Iraqi forces said they had seized ground inside Mosul’s Old City, a district expected to see some of the fiercest clashes in the battle for the militant stronghold. An operation began on February 19 to retake Mosul’s west, the last major Islamic State group urban bastion in the country, which includes the Old City. Iraqi forces have since retaken several neighbourhoods despite bad weather that has hampered air support.
But as they close in on the ancient central district they face particular difficulties. Hundreds of thousands of civilians are believed to be trapped under IS rule in the warren of densely populated, narrow streets which restrict the use of large armoured vehicles. Federal police commander Lieutenant General Raed Shakir Jawdat said yesterday that Iraqi forces backed by artillery and drones had advanced in the district. “Federal police and Rapid Response units imposed their complete control over the Al-Basha Mosque...and the Bab al-Saray market in the Old City,” he said. The two sites lie on the edge of the district in the heart of Mosul, next to the Tigris river that slices the city in two.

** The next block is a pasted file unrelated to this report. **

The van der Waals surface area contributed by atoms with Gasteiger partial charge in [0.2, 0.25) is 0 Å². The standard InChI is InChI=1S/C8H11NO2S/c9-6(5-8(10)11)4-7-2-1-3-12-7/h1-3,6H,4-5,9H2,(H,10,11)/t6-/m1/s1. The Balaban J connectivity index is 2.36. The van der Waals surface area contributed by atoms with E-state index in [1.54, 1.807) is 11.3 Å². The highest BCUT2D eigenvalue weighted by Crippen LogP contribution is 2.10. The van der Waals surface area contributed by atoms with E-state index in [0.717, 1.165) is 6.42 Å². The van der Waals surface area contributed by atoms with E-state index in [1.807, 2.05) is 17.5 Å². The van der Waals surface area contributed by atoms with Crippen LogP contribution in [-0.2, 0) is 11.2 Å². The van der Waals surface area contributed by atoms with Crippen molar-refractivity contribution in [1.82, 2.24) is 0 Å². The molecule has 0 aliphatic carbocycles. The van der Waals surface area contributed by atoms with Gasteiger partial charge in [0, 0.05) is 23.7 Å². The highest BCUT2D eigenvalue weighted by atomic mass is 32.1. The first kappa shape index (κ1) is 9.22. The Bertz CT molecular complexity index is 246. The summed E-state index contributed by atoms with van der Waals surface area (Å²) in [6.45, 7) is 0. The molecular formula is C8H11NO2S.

Further west, forces from the elite Counter-Terrorism Service have pushed into the Al-Rissala and Nablus quarters, senior commander Staff Lieutenant General Abdulghani al-Assadi said. “The situation is good,” he said. The fall of Mosul, Iraq’s second city, would be a major setback for IS following months of losses in Iraq and neighbouring Syria. Mosul has huge symbolic significance for the group: it was from the Old City’s Al-Nouri mosque that its secretive chief Abu Bakr al-Baghdadi declared the establishment of his “caliphate” in July 2014. Iraqi forces backed by an international US-led coalition launched a vast, long-awaited operation in October to oust the militants from Mosul, completing their recapture of the east in January.